consecrate Transitive verb. To declare or set apart as holy or sacred. To dedicate to a worthy goal or service. From the Latin sacer, meaning “sacred” The ancient Romans consecrated the Pantheon as a place of worship of all the gods.
credo A system of fundamental beliefs or guiding principles. From the Latin word credere, meaning “to believe” Honesty with herself and others is a vital part of Monica’s credo.
desecrate Transitive verb. To violate or abuse the sacredness of; profane. To treat irreverently, thereby arousing outrage in others. Vandals desecrated the cemetery.
laudable Adjective. Deserving praise; commendable. From the Latin word laus, meaning “praise” Efforts to create quality work and not merely complete assignments are laudable.
pious Adjective. Having or exhibiting reverence in the observance of religion; devout. Professing or exhibiting a strict, traditional sense of virtue. Marked by false devoutness; solemnly hypocritical.
sacrilegious Disrespectful or irreverent toward something sacred. In Homer’s Iliad, two Greeks are guilty of sacrilegious behavior when they steal an image of Athena from the Trojans.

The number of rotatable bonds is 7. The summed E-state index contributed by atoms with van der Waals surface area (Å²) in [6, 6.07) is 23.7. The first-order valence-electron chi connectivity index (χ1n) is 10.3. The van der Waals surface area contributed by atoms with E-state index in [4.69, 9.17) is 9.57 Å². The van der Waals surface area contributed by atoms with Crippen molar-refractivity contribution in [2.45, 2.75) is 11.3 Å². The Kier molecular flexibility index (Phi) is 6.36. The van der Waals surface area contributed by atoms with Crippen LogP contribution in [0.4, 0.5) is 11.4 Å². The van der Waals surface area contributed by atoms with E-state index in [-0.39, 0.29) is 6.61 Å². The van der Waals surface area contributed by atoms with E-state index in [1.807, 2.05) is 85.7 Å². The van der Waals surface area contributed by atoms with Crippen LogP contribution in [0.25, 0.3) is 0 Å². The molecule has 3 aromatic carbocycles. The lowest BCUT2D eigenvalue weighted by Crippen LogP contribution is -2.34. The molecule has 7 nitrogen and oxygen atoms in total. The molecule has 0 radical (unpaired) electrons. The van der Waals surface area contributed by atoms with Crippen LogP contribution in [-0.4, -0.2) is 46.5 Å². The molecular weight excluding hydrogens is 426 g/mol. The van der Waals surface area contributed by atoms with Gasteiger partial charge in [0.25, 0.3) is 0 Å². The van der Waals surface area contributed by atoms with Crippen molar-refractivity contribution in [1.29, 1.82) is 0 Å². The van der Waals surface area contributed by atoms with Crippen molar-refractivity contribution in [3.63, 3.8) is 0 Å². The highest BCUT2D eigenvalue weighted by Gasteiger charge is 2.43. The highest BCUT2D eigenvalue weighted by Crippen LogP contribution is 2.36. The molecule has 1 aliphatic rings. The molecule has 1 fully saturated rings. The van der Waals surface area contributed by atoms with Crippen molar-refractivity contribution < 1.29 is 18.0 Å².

sanctimony Pretended devoutness or righteousness; a hypocritical show of holiness. Related Words: sanctimonious and sanctimoniously My grandmother’s life was free of sanctimony and ostentatious display.
sanctity The quality or condition of being considered sacred. Holiness of life; saintliness. During the wedding ceremony, the bride and groom were reminded of the sanctity of their vows.
supplicate Transitive verb. To make a humble entreaty to; beseech. To ask for humbly or earnestly, as by praying. Caught stealing food, the serfs supplicated the lord of the manor for mercy.
venerate Transitive verb. To regard with respect, reverence, or deference. Throughout the world, people venerated Mother Teresa for her work among the needy.